Begin with yourself – do a sort of spiritual health check.  What do I need to put right or let go of? What do I need to forgive.  Then, think of other people – maybe a bit less of my needs, my hurts and maybe notice other peoples’ situations.  How can I help? And,  thirdly, strengthening the heart in holiness’  Perhaps that will follow on once we have made some progress on the first two.

Learning how to be good waiters.  A task for Advent.  Something to rejoice in.


ADVENT 2  TIME TO GET GOING  (Malachi 3:1-4,  Luke 3:1-6)

Today’s readings seem to be telling  us that it is not all about being still.  Everything is waking up.  We also have to get going and be part of the change.

The verses in Malachi are full of movement and activity: God is sending his messenger to prepare the way,  the Lord is coming to his temple and then there is that powerful image of the refiners fire and fuller’s soap – purifying, refining, cleansing.  There is a climate of expectancy and urgency as John the Baptist strides through the wilderness areas near the river Jordan, ‘proclaiming a baptism of repentance’.

You can’t just sit about and watch the spectacle.  It is time to get going and be part of the action.  It is up to us to share in the important process of making the paths straight, getting rid of those crooked bits and smoothing out the rough areas.

So many people will be feeling the rough ways this year – in our own country and abroad.  Some people will be grieving the loss of loved ones, some will be sleeping rough, some people after fleeing from war zone, and some caught up in the sickness of fear.  The words of our prayers for them needs to be spoken through our actions.


Advent 3 The Lord is near  (Philippians 4:4-7 , Luke 3:7-18)

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Advent 3 brings a bit of a pause in this season of darkness.  There is a glimpse of light.   The candle for today changes from purple to pink and there are some words to encourage us on our journey:- ‘The Lord is near’ .  We are getting closer to our goal.  Good news for everyone surely!  But the way John the Baptist describes the situation makes it sound like anything but good news.  He gives us the image  of the axe poised to chop down all those trees that haven’t produced the expected fruit in due season and then there is that figure holding the winnowing fork, ready to gather in the wheat into his barn and  destroy the rest, throwing it into the ‘unquenchable fire’.  Is this good news or bad news.  Where are we?

Well, the choice is ours it seems – we can look the other way, do our own thing, hunker down into our own selfish ways.  Or, we can risk a little; shift the focus of our lives away from ourselves and begin to notice the needs of those around us.  We can choose the light rather than the darkness and even though we stumble and fall short of our expectations, trust that the Lord is near and if we hang in there, the truth of Paul’s words to the Philippians will be there for us too  ‘the peace of God, which surpasses all understanding  will guard your hearts and minds’.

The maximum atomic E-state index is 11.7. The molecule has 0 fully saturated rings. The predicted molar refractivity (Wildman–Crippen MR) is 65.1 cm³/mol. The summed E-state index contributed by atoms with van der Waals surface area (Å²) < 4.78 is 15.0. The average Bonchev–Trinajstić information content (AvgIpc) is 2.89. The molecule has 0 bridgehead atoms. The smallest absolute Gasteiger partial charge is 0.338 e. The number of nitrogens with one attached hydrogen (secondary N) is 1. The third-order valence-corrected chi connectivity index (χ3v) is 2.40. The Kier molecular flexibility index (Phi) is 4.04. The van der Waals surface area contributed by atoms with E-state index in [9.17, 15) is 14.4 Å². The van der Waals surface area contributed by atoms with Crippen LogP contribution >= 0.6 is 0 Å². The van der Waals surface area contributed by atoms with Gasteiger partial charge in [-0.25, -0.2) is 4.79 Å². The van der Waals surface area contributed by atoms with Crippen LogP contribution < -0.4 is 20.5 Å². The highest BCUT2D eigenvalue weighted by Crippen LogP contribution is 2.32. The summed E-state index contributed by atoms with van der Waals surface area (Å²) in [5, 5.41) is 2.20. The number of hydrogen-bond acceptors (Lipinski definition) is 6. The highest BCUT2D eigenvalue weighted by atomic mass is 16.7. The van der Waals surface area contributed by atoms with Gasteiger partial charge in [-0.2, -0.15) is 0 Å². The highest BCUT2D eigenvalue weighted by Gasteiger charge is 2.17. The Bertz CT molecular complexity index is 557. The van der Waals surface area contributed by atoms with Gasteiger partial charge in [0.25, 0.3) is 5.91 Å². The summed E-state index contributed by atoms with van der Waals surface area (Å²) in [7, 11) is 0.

Advent Sunday  1st Dec 2013

   I was hungry and you gave me food.   I was thirsty and  you gave me something to drink.                                                                                                                                                                                     Matthew 25:31-46

Words from today’s Gospel  which was also the reading at St. Salvador’s 60th anniversary back in 1998.  This passage has always been important to the life and faith of this church just as it was for that group of people back in the 1930s who came together as a church community in the name of Jesus the Saviour Saint  – St Salvador.   Important because it offers  a vision of Jesus in the heavenly kingdom.  He has endured terrible death on the cross.  He has saved God’s people  and is now risen and ascended to the throne of heaven.  He is Christ the King.  And, now like a shepherd sorting out his flock:  sheep here, goats over there, he sifts the peoples of the world and opens the gate of heaven to the righteous.

And who are the righteous? Who are the people who make it into heaven.  Well curiously it is not the religious types who never miss church or forget their prayers.  No, the people who find the road into heaven are the ones who throughout their lives noticed the needs of others.  The people who bothered  – bothered to cross the road, go the extra mile to help someone  – a stranger perhaps – and bring food, water, words of kindness, whatever was needed.